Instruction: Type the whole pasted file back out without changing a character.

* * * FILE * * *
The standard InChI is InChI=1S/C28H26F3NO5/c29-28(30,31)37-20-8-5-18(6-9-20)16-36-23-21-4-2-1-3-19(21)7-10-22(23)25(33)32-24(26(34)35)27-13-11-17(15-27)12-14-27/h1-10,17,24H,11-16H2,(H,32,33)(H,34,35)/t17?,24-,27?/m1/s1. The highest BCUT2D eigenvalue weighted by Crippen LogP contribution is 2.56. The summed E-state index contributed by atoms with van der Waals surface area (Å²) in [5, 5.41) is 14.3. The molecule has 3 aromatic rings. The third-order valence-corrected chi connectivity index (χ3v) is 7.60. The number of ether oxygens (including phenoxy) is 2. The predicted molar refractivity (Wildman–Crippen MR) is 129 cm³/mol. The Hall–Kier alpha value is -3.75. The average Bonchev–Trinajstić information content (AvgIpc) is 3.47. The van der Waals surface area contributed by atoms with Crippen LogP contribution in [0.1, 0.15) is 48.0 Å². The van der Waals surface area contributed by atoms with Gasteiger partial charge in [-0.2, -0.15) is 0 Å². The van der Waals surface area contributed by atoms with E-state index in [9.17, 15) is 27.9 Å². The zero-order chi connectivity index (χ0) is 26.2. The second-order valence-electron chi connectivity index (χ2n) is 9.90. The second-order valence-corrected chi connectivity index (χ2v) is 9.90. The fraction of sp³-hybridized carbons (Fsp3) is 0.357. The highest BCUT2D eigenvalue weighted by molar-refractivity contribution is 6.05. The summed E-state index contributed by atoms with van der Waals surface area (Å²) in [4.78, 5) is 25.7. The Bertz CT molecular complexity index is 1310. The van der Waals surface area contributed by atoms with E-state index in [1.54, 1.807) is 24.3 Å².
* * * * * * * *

The standard InChI is InChI=1S/C28H26F3NO5/c29-28(30,31)37-20-8-5-18(6-9-20)16-36-23-21-4-2-1-3-19(21)7-10-22(23)25(33)32-24(26(34)35)27-13-11-17(15-27)12-14-27/h1-10,17,24H,11-16H2,(H,32,33)(H,34,35)/t17?,24-,27?/m1/s1. The highest BCUT2D eigenvalue weighted by Crippen LogP contribution is 2.56. The summed E-state index contributed by atoms with van der Waals surface area (Å²) in [5, 5.41) is 14.3. The molecule has 3 aromatic rings. The third-order valence-corrected chi connectivity index (χ3v) is 7.60. The number of ether oxygens (including phenoxy) is 2. The predicted molar refractivity (Wildman–Crippen MR) is 129 cm³/mol. The Hall–Kier alpha value is -3.75. The average Bonchev–Trinajstić information content (AvgIpc) is 3.47. The van der Waals surface area contributed by atoms with Crippen LogP contribution in [0.1, 0.15) is 48.0 Å². The van der Waals surface area contributed by atoms with Gasteiger partial charge in [-0.2, -0.15) is 0 Å². The van der Waals surface area contributed by atoms with E-state index in [9.17, 15) is 27.9 Å². The zero-order chi connectivity index (χ0) is 26.2. The second-order valence-electron chi connectivity index (χ2n) is 9.90. The second-order valence-corrected chi connectivity index (χ2v) is 9.90. The fraction of sp³-hybridized carbons (Fsp3) is 0.357. The highest BCUT2D eigenvalue weighted by molar-refractivity contribution is 6.05. The summed E-state index contributed by atoms with van der Waals surface area (Å²) in [4.78, 5) is 25.7. The Bertz CT molecular complexity index is 1310. The van der Waals surface area contributed by atoms with E-state index in [1.54, 1.807) is 24.3 Å².